2003 10th --injury season(played 68 games--team averaged 4.31 per 9 when he caught, and between 4.99-5.42 for his backups)
2004 8th not the catcher,
2005 3rd, returned to catchers role.

There is his intangibles, Mr. baseball writers. And I still guarantee you that there will be a lot of writers docking Piazza for not being good behind the plate, when they really mean good at throwing runners out.
   13. Booey Posted: December 25, 2011 at 04:54 PM (#4023265)
Rather than celebrate a great era of baseball, writers are so cynical that they doubt the very possibility of a great era, preferring to believe that everyone was cheating instead of just being great players.

Agreed. Steroids were a part of all this, sure, but I think the main reason we saw so many great performances during the 90's/2000's was that this was simply another golden age of baseball talent, similar to the 20's/30's and the 50's/60's.

But I agree with the writer about McGriff. If we're going to adjust for the offensive explosion by not inducting steroid "cheaters", it seems pretty unfair to still use them to compare "clean" players to. And the only way McGriff's numbers don't scream Hall of Famer with the traditional standards is when you compare them to guys like McGwire and Palmeiro.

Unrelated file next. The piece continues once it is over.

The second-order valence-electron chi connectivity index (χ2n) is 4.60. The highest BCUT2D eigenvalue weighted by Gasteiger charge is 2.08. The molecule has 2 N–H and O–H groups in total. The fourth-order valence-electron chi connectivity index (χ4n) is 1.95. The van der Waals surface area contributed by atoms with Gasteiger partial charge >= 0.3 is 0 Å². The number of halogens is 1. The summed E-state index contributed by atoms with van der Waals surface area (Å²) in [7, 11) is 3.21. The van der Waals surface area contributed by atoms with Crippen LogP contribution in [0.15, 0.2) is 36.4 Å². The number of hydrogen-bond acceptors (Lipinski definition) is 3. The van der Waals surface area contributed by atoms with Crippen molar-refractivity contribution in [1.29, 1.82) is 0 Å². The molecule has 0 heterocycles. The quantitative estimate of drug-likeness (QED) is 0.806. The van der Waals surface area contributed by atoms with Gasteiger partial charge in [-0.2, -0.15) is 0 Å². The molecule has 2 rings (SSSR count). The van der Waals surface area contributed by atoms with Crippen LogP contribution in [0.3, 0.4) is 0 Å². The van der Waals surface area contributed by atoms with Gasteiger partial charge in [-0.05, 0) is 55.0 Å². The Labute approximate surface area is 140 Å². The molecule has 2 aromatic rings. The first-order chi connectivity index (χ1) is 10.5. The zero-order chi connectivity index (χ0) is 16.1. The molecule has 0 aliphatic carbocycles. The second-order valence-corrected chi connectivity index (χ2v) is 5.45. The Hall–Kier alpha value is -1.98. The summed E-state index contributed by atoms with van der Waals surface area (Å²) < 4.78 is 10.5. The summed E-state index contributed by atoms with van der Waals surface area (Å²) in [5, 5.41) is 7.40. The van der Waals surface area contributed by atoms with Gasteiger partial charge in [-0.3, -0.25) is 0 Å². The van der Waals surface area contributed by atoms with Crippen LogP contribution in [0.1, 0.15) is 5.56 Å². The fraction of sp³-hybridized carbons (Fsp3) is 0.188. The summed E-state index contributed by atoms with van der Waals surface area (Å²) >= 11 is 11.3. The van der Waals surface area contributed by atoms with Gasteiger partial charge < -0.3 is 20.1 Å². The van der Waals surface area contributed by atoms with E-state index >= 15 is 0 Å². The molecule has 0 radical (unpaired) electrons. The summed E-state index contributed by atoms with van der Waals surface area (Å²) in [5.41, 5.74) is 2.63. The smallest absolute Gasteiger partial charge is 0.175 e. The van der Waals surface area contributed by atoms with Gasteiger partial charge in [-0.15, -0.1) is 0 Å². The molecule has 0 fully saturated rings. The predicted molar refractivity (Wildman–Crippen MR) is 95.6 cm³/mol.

14. Something Other Posted: December 25, 2011 at 09:03 PM (#4023330)
So, Brookover is either 12, or 82?

Now, thanks to the taint of the steroid era, the arrival of the ballot brings dread instead of anticipation, suspicion instead of admiration.
Yup. As I get older I look forward less to what Santa's bringing the good girls and boys and more with fear over whether his PED-bloated, gym rat arse gets stuck in the chimney.

On Roger, on Barry! On Rafael! On Sammie!

Actually I can see his point if he refuses temporarily to vote for a PED user, AND there's reasonable suspicion that a player used. No one's been thrown out of the Hall, so far. But Bagwell, because he was a notorious weight lifter? Wouldn't that tend to reassure a voter that those 475 homers were honorably gotten?
   15. Walt Davis Posted: December 25, 2011 at 09:35 PM (#4023343)
McGriff in a "typical" era is an interesting question.

First, some negatives. Only 5 AS games, never better than 4th in MVP.

Unrecognized positive: At least I've never heard him referred to as a good postseason hitter but his line is 303/385/532 with 10 HR in 218 PA. And that's despite a horrible 3 for 21 in his first playoff appearance.